There are more than 680,000 underground waste and injection wells nationwide, more than 150,000 of which shoot industrial fluids thousands of feet below the surface. Scientists and federal regulators acknowledge they do not know how many of the sites are leaking.
Every coal bed gas well uses between 50,000 to 350,000 gallons of water, considerably less than the 2 to 10 million gallons used per horizontal shale well. Yet, this remains an enormous amount of water to consistently use and contaminate, in a State unsure of how it will access water at all in the near future.
Given New Mexico’s current and future state of water insecurity, one might suspect a battle between farmers and the industry over water rights. Instead, farmers began selling their water to oil and gas developers during the 2013 drought to supplement their loss of agricultural income that year.
Does gas really have a higher market value than food and water?
For some living in the Basin, however, efforts to push back continue. The San Juan Citizens Alliance is suing the federal government to cease approval of new wells near Chaco Park. The Park is a site of historical significance to local tribes, (not to mention US civilization,) who assert the environmental impact of further development has not been adequately studied.
Chaco Park was once the home of the Anasazi, a tribal people whose society stretched across northwest New Mexico. As billboards and placards for Native American tourist traps became more ubiquitous in the Western part of the state, I was reminded of Jarrod Diamond’s book, “Collapse,” and his chapter on this intriguing society.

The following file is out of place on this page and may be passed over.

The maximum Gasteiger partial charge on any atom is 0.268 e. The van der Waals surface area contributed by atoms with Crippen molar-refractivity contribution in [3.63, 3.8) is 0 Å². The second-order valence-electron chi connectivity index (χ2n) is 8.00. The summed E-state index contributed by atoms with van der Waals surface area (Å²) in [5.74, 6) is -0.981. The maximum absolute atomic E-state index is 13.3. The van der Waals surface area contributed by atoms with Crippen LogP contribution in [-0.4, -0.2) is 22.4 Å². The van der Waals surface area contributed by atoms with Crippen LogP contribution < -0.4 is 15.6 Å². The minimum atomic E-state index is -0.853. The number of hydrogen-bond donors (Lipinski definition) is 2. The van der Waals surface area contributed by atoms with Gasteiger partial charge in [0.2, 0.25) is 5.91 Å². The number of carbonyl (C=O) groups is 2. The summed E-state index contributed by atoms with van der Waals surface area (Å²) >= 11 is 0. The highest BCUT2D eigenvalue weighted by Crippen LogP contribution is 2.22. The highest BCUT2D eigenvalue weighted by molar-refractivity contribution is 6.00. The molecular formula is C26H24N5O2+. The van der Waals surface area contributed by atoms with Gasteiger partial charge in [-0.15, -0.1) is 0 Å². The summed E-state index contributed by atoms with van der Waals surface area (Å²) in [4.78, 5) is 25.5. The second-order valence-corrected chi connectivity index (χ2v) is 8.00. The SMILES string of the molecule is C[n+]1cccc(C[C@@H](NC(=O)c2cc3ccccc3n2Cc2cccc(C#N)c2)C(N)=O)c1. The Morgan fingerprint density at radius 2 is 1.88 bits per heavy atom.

The Anasazi developed a complex agricultural society that flourished for over five centuries, in a geography where few others have managed to survive before or since.
Diamond uses tree rings and midden analysis to piece together the story of the people who constructed the largest pre-Columbian buildings in North America. The Anasazi’s success was built on the unsustainable and unchecked use of timber. Deforestation caused salinization of the soil and water, destroying the Anasazi’s food supply.
A drought around 1130 A.D. caused a drop in the groundwater table, pressing further strife onto the mini-empire. Some turned to cannibalism and internal warfare. Others simply starved to death. The Chaco Anasazi society disappeared sometime between 1150 and 1200.
How could the most intelligent species on the planet, organized into high-achieving societies, overlook those resources most necessary for their own survival, for the sake of short-term prestige and convenience?